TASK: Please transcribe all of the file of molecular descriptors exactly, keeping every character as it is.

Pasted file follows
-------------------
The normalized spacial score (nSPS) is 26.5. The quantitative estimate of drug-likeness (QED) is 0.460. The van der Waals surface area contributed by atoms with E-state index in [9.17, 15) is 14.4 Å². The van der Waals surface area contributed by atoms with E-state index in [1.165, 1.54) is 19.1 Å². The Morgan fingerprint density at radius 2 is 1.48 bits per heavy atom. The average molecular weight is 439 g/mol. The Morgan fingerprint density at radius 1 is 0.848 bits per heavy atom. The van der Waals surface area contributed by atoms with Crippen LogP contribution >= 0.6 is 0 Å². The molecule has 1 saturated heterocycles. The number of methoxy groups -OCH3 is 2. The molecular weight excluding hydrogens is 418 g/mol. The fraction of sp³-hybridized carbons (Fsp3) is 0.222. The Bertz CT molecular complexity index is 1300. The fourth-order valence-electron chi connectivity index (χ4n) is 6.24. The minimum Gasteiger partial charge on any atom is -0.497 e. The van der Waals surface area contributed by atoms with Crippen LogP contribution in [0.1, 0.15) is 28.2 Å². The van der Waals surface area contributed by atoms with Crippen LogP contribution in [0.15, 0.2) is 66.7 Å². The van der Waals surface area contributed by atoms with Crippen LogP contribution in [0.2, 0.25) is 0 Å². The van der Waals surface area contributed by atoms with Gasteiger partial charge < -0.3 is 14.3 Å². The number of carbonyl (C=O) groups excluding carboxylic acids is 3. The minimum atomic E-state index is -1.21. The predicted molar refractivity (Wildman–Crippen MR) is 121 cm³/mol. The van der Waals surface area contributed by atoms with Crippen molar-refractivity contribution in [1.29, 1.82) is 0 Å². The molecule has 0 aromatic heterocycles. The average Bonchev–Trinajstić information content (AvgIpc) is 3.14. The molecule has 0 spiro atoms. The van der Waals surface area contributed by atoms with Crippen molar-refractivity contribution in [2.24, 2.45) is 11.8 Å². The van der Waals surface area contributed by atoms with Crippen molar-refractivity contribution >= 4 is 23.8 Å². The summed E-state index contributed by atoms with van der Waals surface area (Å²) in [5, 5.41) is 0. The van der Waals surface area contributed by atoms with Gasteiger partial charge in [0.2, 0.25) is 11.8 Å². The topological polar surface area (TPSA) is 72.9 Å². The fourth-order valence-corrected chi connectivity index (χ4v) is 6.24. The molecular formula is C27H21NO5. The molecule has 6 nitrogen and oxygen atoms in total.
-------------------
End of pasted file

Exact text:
The normalized spacial score (nSPS) is 26.5. The quantitative estimate of drug-likeness (QED) is 0.460. The van der Waals surface area contributed by atoms with E-state index in [9.17, 15) is 14.4 Å². The van der Waals surface area contributed by atoms with E-state index in [1.165, 1.54) is 19.1 Å². The Morgan fingerprint density at radius 2 is 1.48 bits per heavy atom. The average molecular weight is 439 g/mol. The Morgan fingerprint density at radius 1 is 0.848 bits per heavy atom. The van der Waals surface area contributed by atoms with Crippen LogP contribution >= 0.6 is 0 Å². The molecule has 1 saturated heterocycles. The number of methoxy groups -OCH3 is 2. The molecular weight excluding hydrogens is 418 g/mol. The fraction of sp³-hybridized carbons (Fsp3) is 0.222. The Bertz CT molecular complexity index is 1300. The fourth-order valence-electron chi connectivity index (χ4n) is 6.24. The minimum Gasteiger partial charge on any atom is -0.497 e. The van der Waals surface area contributed by atoms with Crippen LogP contribution in [0.1, 0.15) is 28.2 Å². The van der Waals surface area contributed by atoms with Crippen LogP contribution in [0.15, 0.2) is 66.7 Å². The van der Waals surface area contributed by atoms with Crippen LogP contribution in [0.2, 0.25) is 0 Å². The van der Waals surface area contributed by atoms with Gasteiger partial charge < -0.3 is 14.3 Å². The number of carbonyl (C=O) groups excluding carboxylic acids is 3. The minimum atomic E-state index is -1.21. The predicted molar refractivity (Wildman–Crippen MR) is 121 cm³/mol. The van der Waals surface area contributed by atoms with Crippen molar-refractivity contribution in [1.29, 1.82) is 0 Å². The molecule has 0 aromatic heterocycles. The average Bonchev–Trinajstić information content (AvgIpc) is 3.14. The molecule has 0 spiro atoms. The van der Waals surface area contributed by atoms with Crippen molar-refractivity contribution in [2.24, 2.45) is 11.8 Å². The van der Waals surface area contributed by atoms with Crippen molar-refractivity contribution >= 4 is 23.8 Å². The summed E-state index contributed by atoms with van der Waals surface area (Å²) in [5, 5.41) is 0. The van der Waals surface area contributed by atoms with Gasteiger partial charge in [0.2, 0.25) is 11.8 Å². The topological polar surface area (TPSA) is 72.9 Å². The fourth-order valence-corrected chi connectivity index (χ4v) is 6.24. The molecular formula is C27H21NO5. The molecule has 6 nitrogen and oxygen atoms in total.